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Service Dog Column: Sometimes a dog is correct when it bites someone

As a general rule, dogs are not supposed to bite people. They certainly shouldn’t walk up to someone and bite.

But there are times when the dog is absolutely correct. I have a few examples.

George, the number-one service dog in the country, is totally devoted to his partner, tiny Bella, and perfectly trained on every bit of his partner’s life — with one exception. We did not teach him about “giggling.”

The scene was one winter. Bella’s mother picked her up and was swinging her around at shoulder level. Bella started giggling.

George hadn’t been programmed to understand giggle, and he growled, asking Bella’s mother to stop.

Bella was having such a good time that her mother didn’t stop. George said, “Wait a minute. I don’t know whether she’s hurting my partner or not, but I’d like to have her stop doing that.” 

Because he needed all four feet on the ground, the only thing left to make her stop was his mouth. So he bit her. Then she stopped!

In some cases, he might have been considered a hero. He still is. 

Perfect dog Tiffany and her litter of eight full-grown Dane pups were often exhibited around commercial gatherings like Boston Harborfest’s Chowderfest, fairs, and homecomings. 

Hundreds of thousands of people enjoyed the group, which was off-leash on their queen-sized bed on a wagon.

The dogs were rotating on and then under the bed and seemed to enjoy it, too. But then, at Christmas at the Pru, a nice 12-year-old girl approached.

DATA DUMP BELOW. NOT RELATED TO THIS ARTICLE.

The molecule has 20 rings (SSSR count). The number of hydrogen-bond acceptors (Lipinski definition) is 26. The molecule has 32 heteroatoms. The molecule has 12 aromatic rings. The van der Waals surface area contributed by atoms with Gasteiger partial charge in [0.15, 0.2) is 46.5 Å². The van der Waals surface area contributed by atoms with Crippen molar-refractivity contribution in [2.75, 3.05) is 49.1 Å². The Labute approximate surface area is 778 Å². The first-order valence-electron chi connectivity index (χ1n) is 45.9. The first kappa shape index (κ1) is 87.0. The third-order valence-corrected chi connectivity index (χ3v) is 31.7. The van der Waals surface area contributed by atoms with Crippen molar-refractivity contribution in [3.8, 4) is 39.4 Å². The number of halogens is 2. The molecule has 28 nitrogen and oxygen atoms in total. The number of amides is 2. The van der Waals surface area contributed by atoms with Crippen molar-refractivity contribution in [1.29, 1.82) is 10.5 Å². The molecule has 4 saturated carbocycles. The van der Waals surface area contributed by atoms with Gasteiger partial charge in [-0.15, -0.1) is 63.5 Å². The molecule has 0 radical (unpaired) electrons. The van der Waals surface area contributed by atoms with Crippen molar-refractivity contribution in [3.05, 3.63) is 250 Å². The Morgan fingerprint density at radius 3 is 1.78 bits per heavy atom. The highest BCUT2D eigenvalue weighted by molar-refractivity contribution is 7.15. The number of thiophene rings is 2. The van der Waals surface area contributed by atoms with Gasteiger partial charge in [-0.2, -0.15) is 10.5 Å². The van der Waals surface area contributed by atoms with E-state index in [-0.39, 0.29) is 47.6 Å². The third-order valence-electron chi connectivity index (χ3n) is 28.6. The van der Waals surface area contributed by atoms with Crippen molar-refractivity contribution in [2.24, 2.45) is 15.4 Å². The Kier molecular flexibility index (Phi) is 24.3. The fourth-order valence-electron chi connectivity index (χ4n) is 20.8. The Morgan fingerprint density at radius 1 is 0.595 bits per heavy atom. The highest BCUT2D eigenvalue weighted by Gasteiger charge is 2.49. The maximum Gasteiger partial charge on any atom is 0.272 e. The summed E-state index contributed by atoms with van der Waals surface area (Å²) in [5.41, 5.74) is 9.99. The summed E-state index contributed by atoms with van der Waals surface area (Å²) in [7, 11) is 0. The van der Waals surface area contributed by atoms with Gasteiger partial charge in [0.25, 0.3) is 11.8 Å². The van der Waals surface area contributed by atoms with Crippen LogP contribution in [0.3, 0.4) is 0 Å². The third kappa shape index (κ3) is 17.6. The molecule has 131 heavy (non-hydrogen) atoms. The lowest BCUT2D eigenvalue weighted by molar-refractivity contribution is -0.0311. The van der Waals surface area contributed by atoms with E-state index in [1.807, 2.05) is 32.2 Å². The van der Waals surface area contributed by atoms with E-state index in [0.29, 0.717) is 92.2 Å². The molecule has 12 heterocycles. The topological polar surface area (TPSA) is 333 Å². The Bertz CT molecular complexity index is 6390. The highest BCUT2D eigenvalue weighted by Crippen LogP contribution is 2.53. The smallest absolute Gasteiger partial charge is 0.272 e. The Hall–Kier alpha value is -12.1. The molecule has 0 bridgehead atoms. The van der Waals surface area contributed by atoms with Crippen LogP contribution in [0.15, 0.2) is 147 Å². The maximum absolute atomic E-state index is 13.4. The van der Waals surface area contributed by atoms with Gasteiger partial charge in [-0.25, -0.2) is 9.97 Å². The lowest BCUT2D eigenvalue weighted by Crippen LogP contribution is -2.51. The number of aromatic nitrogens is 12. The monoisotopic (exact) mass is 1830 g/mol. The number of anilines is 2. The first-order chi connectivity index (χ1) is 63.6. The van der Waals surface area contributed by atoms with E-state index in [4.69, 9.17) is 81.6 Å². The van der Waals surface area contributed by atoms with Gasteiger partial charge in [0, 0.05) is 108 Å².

Tiffany ran to me and spun to face the girl, growling. She did not bite, but she asked for my permission first.  

I had to hold Tiffany back while the girl passed through the exhibit. Tif went back to working the crowd, 365 days — till next year at the Pru. Same girl, same reaction.  

When you deal with the public long enough, you see strange behavior. In Medford, in 2001, a teenage boy said to a friend, “Wanna see me bite the dog?” So he took the ear he had been patting, and bit — hard, drawing blood. 

Deagle yelped … but did not bite him. However, I broke a bone in my hand on that kid’s nose to make him let go.

Then there is the dog that just doesn’t really like people. He’ll tolerate them as long as the people behave.

But I often get into a situation in public: “May I pet your dog”?

People don’t like it when I say, “No. don’t touch.” But the poor dog who doesn’t like being hit on the head is left to growl, curling their lip or making an air snap.

This is not an aggressive dog. He would never go towards somebody and bite. He just doesn’t like people. He prefers dogs to people. 

There are a lot of people who prefer dogs to people, too!


Carlene White is founder and president of the non-profit Service Dog Project on Boxford Road in Ipswich. She trains and raises Great Danes to donate to the mobility impaired. Read more of her columns here.


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